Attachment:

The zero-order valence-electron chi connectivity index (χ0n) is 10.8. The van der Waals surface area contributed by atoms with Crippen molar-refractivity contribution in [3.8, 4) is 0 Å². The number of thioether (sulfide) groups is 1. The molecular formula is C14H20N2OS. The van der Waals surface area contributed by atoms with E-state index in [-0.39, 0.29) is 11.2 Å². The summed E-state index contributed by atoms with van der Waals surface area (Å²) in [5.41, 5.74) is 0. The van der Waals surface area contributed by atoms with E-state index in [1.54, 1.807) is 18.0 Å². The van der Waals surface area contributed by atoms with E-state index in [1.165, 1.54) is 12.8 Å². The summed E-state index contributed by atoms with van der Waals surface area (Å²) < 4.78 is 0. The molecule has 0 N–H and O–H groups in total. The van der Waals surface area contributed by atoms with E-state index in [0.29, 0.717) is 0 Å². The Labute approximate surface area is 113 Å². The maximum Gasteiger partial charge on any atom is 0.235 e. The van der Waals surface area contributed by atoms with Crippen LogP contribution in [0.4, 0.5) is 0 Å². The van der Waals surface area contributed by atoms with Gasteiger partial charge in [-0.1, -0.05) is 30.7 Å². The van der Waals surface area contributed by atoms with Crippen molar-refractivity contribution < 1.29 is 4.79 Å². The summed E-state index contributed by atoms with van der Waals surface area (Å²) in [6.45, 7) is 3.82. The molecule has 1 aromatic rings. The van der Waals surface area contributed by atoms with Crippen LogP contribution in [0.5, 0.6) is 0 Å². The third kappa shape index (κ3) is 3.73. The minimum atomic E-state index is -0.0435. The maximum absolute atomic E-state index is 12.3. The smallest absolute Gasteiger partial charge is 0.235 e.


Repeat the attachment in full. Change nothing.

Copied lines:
The zero-order valence-electron chi connectivity index (χ0n) is 10.8. The van der Waals surface area contributed by atoms with Crippen molar-refractivity contribution in [3.8, 4) is 0 Å². The number of thioether (sulfide) groups is 1. The molecular formula is C14H20N2OS. The van der Waals surface area contributed by atoms with E-state index in [-0.39, 0.29) is 11.2 Å². The summed E-state index contributed by atoms with van der Waals surface area (Å²) in [5.41, 5.74) is 0. The van der Waals surface area contributed by atoms with E-state index in [1.54, 1.807) is 18.0 Å². The van der Waals surface area contributed by atoms with E-state index in [1.165, 1.54) is 12.8 Å². The summed E-state index contributed by atoms with van der Waals surface area (Å²) < 4.78 is 0. The molecule has 0 N–H and O–H groups in total. The van der Waals surface area contributed by atoms with E-state index in [0.29, 0.717) is 0 Å². The Labute approximate surface area is 113 Å². The maximum Gasteiger partial charge on any atom is 0.235 e. The van der Waals surface area contributed by atoms with Crippen LogP contribution in [0.4, 0.5) is 0 Å². The van der Waals surface area contributed by atoms with Gasteiger partial charge in [-0.1, -0.05) is 30.7 Å². The van der Waals surface area contributed by atoms with Crippen molar-refractivity contribution < 1.29 is 4.79 Å². The summed E-state index contributed by atoms with van der Waals surface area (Å²) in [6.45, 7) is 3.82. The molecule has 1 aromatic rings. The van der Waals surface area contributed by atoms with Crippen LogP contribution in [0.5, 0.6) is 0 Å². The third kappa shape index (κ3) is 3.73. The minimum atomic E-state index is -0.0435. The maximum absolute atomic E-state index is 12.3. The smallest absolute Gasteiger partial charge is 0.235 e.